I mentioned the widening gap between the rich and the poor. I mentioned the cutbacks in education and health. I mentioned the cutbacks to our farmers. We had millions of dollars cut from farm programs in the last number of years. I believe the time has come to reverse the direction of the Government of Canada and to once again start investing in programs that help ordinary people.

Instead of having a $100 billion tax cut, let us spend most of that money on health care and education, on opportunities for low income people and on giving opportunities to the first nations and the Metis people, who in many cases live in situations that are very similar to countries in the Third World. We are not doing.

There are still parts of the country where the unemployment rate is much too high. There are more and more soup kitchens. There are more people living on the streets. There are more shelters for homeless people and more food banks. These are opening all the time. At the same time we see the closures of bank branches, we see the opening of food banks. All this is happening in a country that is extremely wealthy and in a country with tremendous advantages, education and resources.

What we need now is the public policy to make the proper decisions. We need to invest in our people. We need to invest in our farmers to make sure they have the equality of condition with the American and European farmers, which would put them on a level playing field. If we do that, the farmer will produce. Farmers will be selling their products and creating jobs in urban Canada. This will benefit the whole economy.

We need to invest in health care and education. We need to invest in the people to create in the future the most highly skilled workforce in the world second to none. If we do that, we will be a stronger, more viable country.

Income Tax Amendments Act, 2000
Government Orders

3:45 p.m.


Peter Adams Peterborough, ON

Mr. Speaker, I listened with great interest to what the member opposite had to say. I appreciated his mentioning me even though it was in a slightly disparaging way. He talked about tax cuts, tax changes and things of this type. I would like to ask him a few questions.

First, what are his thoughts about the extension of parental leave to 12 months? That is a measure which involves an expenditure by the government and, by the way, by others. There was an increase in the disabled tax credit, which I was very pleased about. That is a tax cut and a tax measure. The caregivers tax credit, which is still a fairly new thing, will increase. He also mentioned if I interest in higher education. We have increased the student tax credit. All these are tax cuts by the government. Not that he is old, but I know of his enormous experience in the House of Commons. I think he was here before anyone who is present here at the moment.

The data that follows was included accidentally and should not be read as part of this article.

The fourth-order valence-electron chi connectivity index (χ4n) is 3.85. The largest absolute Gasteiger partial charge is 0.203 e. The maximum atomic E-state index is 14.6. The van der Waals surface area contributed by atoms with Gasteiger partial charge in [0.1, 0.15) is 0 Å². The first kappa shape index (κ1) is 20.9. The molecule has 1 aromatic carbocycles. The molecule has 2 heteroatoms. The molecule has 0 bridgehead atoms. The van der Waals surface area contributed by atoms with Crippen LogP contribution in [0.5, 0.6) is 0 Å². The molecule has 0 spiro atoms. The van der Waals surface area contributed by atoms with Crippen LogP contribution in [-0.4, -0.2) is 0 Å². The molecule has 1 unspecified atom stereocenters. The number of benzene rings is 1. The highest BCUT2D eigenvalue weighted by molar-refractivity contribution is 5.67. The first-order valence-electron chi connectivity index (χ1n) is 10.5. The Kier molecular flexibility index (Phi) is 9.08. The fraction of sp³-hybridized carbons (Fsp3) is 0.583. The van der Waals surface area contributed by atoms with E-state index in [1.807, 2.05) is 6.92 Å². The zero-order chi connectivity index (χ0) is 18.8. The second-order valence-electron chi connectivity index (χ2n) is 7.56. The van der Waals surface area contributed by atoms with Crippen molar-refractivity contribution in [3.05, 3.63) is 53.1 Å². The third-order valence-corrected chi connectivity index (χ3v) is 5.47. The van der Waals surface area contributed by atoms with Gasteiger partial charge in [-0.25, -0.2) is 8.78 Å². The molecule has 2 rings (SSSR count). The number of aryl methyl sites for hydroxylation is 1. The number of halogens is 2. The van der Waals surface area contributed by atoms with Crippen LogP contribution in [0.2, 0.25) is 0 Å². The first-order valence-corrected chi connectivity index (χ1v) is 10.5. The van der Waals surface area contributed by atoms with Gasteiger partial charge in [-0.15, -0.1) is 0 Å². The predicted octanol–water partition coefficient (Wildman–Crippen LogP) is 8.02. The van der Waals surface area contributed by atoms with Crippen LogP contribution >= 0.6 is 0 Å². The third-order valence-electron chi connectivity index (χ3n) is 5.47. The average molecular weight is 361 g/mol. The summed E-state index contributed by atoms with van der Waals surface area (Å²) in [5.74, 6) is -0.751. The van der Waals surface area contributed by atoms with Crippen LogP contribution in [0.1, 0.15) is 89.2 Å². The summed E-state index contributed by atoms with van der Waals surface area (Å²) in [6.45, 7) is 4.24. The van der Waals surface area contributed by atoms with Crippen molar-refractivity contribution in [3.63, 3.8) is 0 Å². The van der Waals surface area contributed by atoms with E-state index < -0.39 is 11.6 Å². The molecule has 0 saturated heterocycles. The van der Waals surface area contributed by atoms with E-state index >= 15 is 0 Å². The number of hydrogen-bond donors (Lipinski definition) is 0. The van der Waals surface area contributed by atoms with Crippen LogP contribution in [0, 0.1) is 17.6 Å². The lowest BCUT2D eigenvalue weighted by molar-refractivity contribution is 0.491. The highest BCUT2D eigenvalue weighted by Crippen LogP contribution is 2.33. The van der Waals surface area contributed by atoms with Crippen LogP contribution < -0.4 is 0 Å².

I noticed the Speech from the Throne mentioned the lifelong learning account. The idea, as I understood it, is that each of us should have something like an RESP where we could put money aside in the same way as we do with an RRSP, so that our children could use the tax free funds for their education. This money would be tax free as long as it was used for furthering our educational opportunities.

What does the hon. member think about that proposed tax measure?

Income Tax Amendments Act, 2000
Government Orders

3:50 p.m.


Lorne Nystrom Regina—Qu'Appelle, SK

Mr. Speaker, there are many things in the Speech from the Throne and the budget that one agrees with. Anything that tries to redistribute income and wealth to make this a more fair and egalitarian society, I agree with. Some of those measures are very positive like reinvesting in the social fabric of our country and in the people's agenda. However, a lot of these things were cut back in the budget of 1995, as the member across the way knows.

Now that we have a fiscal surplus of well over $100 billion projected for the next five years, most of the money, maybe 75% or 80% of the it, should be invested be invested in people. These are good examples of where some of the money is going.

My quarrel with the government is that instead of putting 75% or 80% of the money into social programs, infrastructure, farm programs, programs to help students, education, science and technology, research and development, health care and so on to rebuild the social infrastructure and human deficit, the government has gone the other way by putting 75% or 80% into tax cuts.

I believe in having some changes in tax fairness and a more progressive tax system. Rolling back the GST is a good example of that. We should create more marginal tax rates. Instead of having three we should have five. This would be a more progressive tax system. We should make sure we have tax fairness.

However, my quarrel with the government is its priority. It has not done that. Most of the money is going to cut taxes, a lot of which is for the wealthy people. It is not going to the ordinary farmer in Prince Edward Island who is having problems with the trade war on potatoes with the Americans. It is not going to the ordinary farmer. In many cases the money is going to people who do not need it.

First, wealthy people do not need big tax cuts. They invest it often in offshore stock markets or projects. Second, with respect to stimulating the economy, the middle class the household debts are now at the highest level I think they have ever been. Their tax cuts will go to pay down some of the household debts and this does not stimulate the economy.